The range of colors for these lights rival the traditional light bulb’s variety in more ways than one, essentially providing more options but also requiring more decisions.
A compact fluorescent light (CFL) bulb is simply a smaller version of those long, giant lights you might find in a grocery store or a warehouse.
This smaller, compact version might now be used practically anywhere in the home or maybe even in an appliance.
Then there’s the light-emitting diode, or LED, light bulb involving the movement of electrons and ultimately delivering a small amount of heat.
LED light bulbs require very little energy to produce the best quality of light. The only problem is the initial cost.
Which Light Bulb Is Better, CFL or LED?
Both light bulbs save energy and can be measured for quality.
Most experts would agree that LED light bulbs are the best in regards to lighting quality and energy efficiency, but most consumers often purchase CFL light bulbs because the upfront cost is significantly less.
In an average home, when incandescent light bulbs are replaced with CFL light bulbs, the amount of electricity consumed, along with CO2 emissions and pollution, are all drastically reduced.
Moreover, the color temperature for light in CFL light bulbs delivers a large scope of colors.
LED light bulbs rival CFL light bulbs with similar qualities and better energy efficiency.
While CFL light bulbs last for 8,000 hours, LED light bulbs last for 25,000 hours by using almost half the watts of a CFL light bulb, but the LED light bulb costs a lot more at initial purchase.
What Are the Best Color Temperatures of Light for Areas in Your Home?
Of course, different rooms in your home will require different lighting needs.
For example, you wouldn’t want a blindingly bright, white light in your bedroom at nighttime, and we can all imagine the disasters that might occur with improper lighting in the kitchen when working with sharp knives or inspecting food for freshness.
Normally, a mixture of different color temperatures make the best light bulbs for the living room.
Most living rooms work nicely with ambient lighting that showers a room with light without generating too much light and brightness.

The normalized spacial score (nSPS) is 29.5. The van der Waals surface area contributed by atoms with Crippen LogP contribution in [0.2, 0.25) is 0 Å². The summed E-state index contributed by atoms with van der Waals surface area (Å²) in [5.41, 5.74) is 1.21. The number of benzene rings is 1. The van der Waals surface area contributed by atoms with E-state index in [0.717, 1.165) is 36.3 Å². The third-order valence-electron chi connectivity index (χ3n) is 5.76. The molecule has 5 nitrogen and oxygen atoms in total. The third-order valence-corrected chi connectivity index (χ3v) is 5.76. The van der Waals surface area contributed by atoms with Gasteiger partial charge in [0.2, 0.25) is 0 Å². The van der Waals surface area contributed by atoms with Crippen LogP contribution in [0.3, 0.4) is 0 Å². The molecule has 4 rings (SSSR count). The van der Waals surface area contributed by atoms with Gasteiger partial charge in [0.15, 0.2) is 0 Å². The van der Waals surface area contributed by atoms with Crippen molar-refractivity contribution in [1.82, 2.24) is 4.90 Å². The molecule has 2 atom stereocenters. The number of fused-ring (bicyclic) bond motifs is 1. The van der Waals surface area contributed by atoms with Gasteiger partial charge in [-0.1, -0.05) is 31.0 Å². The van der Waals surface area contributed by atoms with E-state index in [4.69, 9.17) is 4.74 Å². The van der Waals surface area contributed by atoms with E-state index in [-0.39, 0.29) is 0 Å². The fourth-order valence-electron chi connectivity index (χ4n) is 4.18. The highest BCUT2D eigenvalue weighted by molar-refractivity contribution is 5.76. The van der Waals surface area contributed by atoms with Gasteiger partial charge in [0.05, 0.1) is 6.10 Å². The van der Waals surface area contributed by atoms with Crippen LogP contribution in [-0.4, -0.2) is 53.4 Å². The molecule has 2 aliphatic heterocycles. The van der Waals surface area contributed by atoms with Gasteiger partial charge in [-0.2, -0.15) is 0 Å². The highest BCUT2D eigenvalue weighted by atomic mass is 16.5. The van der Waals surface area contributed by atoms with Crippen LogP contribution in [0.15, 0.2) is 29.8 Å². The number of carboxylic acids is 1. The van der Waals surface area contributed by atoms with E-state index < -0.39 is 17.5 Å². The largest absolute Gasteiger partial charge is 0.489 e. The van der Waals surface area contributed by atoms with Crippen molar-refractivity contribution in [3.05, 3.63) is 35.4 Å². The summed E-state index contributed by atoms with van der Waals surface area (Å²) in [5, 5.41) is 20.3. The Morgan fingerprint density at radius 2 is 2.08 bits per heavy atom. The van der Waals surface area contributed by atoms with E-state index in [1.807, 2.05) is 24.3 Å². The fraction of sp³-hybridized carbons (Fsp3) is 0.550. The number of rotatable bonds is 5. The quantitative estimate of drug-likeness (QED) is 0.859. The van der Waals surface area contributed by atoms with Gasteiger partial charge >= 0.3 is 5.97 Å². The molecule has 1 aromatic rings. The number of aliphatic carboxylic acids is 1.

Living rooms are generally larger than the rest of a home, so light fixtures might be set up to highlight photographs or paintings.
A lot of living rooms use floor lamps in multiple areas to provide light for entertainment purposes such as watching movies or socializing.
Also a great place for social gatherings, the kitchen usually requires two different kinds of lighting.
The main type of lighting used in the kitchen would be a sharp light to aid in the preparation of meals.
If the kitchen has an attached dining area, the lighting in that portion should be easier on the eye, providing for a warmer color temperature.
No one wants a bright lamp shining in his or her face while trying to carry on a conversation with the person across the table.
Because the bedroom isn’t always just for sleeping, lighting options matter.
Usually, a night table houses enough space for a small lamp. That lamp could have a brighter light for reading while a floor lamp could give the room a warmer color temperature.
More importantly, avoid bedroom lights that have blue color temperatures that are associated with sleep disruption.
For large open spaces, bright lights best illuminate the area to help with movement and social gatherings.
Walkways often utilize smaller LED solar lights that focus solely on providing a path that leads to a doorway.
Outdoor spotlights tend to be brighter with larger bulbs. The smaller, dimmer landscape spotlights are reserved mostly for accenting the magnificence of a tree or the beauty of a plant.
Experimenting with the Color Temperature
In the end, various factors, such as the different materials used to produce the bulb, determine what the eyes see.
Most of the time, filmmakers or photographers use several different types of bulbs and light fixtures to produce one visual in one small scene or photo. Those bulbs and light fixtures help generate a particular mood.
The same idea can be applied to the different rooms in a house.
If you find that you’ve replaced a traditional, incandescent bulb with a fluorescent one and now feel like you’re living in a cheap hotel, consider not just the kelvin unit but also the CRI, the light fixture, and the paint on the wall that also affect the room’s atmosphere.
Experimenting with different lighting can help with making a final decision about what light source works best for a room or a workspace.
Combining all the tools provided here with your own vision will make the end result, a much better one.